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NASA Langley’s Modern Figures Reflect on Changing Times, ‘Hidden Figures’

When an email from the White House hit Debbie Martinez’s inbox last year, she thought it was too good to be true.

“I thought it was spam,” she said.

The message invited her and two NASA Langley Research Center employees for a screening of the movie “Hidden Figures,” which is based on the book of the same name that documented the lives and work of women like Katherine Johnson, Mary Jackson and Dorothy Vaughan during the early days of the space race.

Martinez’s friend and colleague Tahani Amer received the same and had the same reaction.

“I didn’t even answer the email for a couple of days,” she said. Instead, she called Langley officials to confirm the legitimacy of the email.

“I didn’t believe it” at first, she said.

After Amer learned the invitation was legit, she happily responded that she would attend.

“I remember when I first got the invite and Debbie called me on my cell,” said Julie Williams-Byrd, a friend and colleague of Martinez and Amer. “She said, ‘Julie? Is this for real? Don’t play with me! It’s on my bucket list to one day be invited to the White House!’”

Amer, Martinez and Williams-Byrd had just agreed to be “Modern Figures,” representing Langley to highlight diversity and technical accomplishments since the days of the original Hidden Figures. There are Modern Figures at all NASA’s field centers around the country.

“I think all three of us can tell you, we don’t take it lightly,” Williams-Byrd said. “We are prepared and we try to bring it wherever we go.”

Amer echoed those thoughts: “You become a NASA image,” she said.

A longtime bond

Amer, Martinez and Williams-Byrd, all engineers, have known each other for 25 years. When they started out, there weren’t as many women at Langley as there are now.

“We kind of gravitated toward each other,” Martinez said. “We’re all in different fields so it’s not like we ran into each other all the time.”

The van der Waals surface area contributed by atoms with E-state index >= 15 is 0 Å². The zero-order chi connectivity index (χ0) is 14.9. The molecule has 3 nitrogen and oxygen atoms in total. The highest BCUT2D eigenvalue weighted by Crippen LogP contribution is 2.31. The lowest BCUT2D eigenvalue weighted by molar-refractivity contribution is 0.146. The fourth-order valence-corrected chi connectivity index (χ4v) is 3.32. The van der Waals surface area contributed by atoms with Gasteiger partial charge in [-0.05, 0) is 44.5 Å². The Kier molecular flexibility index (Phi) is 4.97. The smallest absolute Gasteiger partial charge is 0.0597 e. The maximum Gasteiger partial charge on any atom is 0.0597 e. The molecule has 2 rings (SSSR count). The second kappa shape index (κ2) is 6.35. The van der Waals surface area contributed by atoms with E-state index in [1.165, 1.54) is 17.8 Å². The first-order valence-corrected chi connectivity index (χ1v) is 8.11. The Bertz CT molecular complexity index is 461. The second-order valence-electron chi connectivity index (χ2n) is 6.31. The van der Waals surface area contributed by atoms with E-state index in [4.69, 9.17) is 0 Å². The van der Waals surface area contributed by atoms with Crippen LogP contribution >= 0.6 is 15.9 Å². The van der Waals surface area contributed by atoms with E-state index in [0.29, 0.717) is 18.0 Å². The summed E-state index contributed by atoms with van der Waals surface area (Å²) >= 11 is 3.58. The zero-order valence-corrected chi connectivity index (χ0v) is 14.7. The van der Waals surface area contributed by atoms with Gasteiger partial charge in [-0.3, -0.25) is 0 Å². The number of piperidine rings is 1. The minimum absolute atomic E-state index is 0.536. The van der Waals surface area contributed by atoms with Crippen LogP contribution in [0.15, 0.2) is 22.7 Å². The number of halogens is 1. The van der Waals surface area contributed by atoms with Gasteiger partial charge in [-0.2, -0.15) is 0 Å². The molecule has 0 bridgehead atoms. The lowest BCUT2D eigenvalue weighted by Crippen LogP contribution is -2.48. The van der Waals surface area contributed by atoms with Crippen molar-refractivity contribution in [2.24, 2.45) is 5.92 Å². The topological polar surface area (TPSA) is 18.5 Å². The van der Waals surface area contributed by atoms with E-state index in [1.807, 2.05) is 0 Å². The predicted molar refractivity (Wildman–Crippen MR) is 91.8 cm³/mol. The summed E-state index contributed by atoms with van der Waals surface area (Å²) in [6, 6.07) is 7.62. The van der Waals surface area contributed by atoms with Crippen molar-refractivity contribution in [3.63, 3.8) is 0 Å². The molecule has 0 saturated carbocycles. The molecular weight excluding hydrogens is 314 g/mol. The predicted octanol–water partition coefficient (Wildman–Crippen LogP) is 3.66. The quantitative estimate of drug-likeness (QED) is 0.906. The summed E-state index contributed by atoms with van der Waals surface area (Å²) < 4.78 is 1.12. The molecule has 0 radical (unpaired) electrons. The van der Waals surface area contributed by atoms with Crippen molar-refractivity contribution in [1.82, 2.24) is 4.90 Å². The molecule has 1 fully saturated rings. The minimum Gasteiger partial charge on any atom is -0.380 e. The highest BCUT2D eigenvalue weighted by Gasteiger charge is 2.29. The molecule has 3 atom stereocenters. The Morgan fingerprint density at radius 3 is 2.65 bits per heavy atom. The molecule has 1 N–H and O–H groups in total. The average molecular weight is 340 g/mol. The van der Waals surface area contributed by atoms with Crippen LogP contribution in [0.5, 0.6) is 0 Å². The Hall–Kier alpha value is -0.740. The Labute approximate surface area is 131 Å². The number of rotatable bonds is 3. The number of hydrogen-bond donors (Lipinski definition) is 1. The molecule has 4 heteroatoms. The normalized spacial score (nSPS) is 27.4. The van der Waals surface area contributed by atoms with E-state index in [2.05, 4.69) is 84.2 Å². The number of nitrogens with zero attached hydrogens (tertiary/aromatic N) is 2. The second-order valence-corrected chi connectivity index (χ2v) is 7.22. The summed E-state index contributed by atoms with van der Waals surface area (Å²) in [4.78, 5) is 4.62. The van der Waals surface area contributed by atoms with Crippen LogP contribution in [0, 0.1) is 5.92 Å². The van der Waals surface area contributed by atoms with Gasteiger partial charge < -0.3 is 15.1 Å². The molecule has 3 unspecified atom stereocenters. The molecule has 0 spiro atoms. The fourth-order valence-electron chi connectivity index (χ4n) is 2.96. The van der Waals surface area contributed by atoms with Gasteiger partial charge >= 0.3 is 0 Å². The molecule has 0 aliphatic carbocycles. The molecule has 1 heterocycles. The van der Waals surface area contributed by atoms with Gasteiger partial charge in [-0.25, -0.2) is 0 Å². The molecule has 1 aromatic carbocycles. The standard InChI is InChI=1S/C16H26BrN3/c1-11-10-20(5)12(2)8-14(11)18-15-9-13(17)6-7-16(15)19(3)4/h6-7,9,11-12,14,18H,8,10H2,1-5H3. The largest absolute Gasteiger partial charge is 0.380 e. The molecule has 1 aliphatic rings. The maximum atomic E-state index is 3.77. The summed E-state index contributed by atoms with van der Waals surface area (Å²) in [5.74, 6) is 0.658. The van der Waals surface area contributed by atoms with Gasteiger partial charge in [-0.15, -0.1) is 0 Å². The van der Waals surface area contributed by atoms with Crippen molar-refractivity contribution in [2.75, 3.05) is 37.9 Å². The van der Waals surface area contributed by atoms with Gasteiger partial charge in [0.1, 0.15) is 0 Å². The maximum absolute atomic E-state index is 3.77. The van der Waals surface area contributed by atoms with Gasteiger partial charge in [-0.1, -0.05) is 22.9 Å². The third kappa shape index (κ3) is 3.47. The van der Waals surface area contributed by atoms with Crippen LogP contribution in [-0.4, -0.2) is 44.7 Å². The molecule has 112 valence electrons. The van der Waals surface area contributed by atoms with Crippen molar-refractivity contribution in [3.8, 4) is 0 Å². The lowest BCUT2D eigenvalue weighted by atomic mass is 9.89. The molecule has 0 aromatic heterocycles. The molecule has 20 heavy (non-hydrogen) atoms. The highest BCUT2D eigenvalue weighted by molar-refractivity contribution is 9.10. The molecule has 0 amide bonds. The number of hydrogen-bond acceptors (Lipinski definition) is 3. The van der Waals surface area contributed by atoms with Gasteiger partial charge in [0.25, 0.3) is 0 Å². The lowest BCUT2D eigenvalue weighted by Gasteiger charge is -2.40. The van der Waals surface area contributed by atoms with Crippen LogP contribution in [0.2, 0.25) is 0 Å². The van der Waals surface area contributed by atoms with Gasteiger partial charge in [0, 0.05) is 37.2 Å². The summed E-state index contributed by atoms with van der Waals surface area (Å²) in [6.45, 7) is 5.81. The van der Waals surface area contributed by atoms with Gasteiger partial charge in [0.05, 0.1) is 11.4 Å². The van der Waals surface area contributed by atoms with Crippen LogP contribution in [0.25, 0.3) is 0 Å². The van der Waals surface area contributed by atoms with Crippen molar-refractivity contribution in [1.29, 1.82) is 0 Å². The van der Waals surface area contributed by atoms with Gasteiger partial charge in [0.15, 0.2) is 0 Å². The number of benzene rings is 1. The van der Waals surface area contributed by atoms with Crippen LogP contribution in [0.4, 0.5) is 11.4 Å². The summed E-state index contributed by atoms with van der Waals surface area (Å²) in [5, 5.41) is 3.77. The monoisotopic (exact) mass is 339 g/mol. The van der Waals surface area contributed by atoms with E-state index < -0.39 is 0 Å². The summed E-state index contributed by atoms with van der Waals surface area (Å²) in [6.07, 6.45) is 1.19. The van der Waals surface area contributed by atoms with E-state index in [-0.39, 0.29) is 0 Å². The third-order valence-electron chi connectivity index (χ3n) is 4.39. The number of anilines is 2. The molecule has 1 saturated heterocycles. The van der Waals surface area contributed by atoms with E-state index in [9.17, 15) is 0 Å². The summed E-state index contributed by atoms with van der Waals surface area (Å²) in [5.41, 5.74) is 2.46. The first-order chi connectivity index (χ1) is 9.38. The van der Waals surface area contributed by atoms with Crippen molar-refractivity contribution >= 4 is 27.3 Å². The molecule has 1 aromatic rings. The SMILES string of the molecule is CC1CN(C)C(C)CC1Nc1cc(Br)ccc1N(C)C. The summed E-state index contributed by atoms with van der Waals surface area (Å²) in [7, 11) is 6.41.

“We’re a very tight community here at Langley,” Amer said. “We support each other a lot.”

NASA Langley engineer Tahani Amer touts putting colleagues with potential in the spotlight and see what they can do.

That support was galvanized when NASA reached out to Langley, seeking names to represent the agency as ambassadors in the lead-up to the “Hidden Figures” movie release.

NASA Langley engineer Debbie Martinez said they also look out for more experienced women who are overlooked.

“And somehow, headquarters decided the three of us would be the ones chosen,” Williams-Byrd said.

“You can’t really turn down these types of opportunities because if you’re given this gift, you got to give it forward,” Martinez said.

Amer said the unique backgrounds and accomplishments of each woman likely were factors in their selection. “Each of us brings something different to the table,” she said.

‘On the shoulders of others’

The trio believe they wouldn’t have a seat at the table if not for the women who came before them. When asked to compare themselves to the women featured in “Hidden Figures,” Amer said there are some similarities.

“I see a lot struggles that we had to overcome to prove ourselves,” she said.

Amer told of an experience she had presenting a paper at a conference in Nevada. She overheard people asking what she was doing there, questioning if she was out of her depth.

“It really hurt,” said Amer.

Amer said she relies on her deep support system of family, friends and colleagues. “Someone has to help you get over the hump,” she said. “You have to have someone who always believes in you.”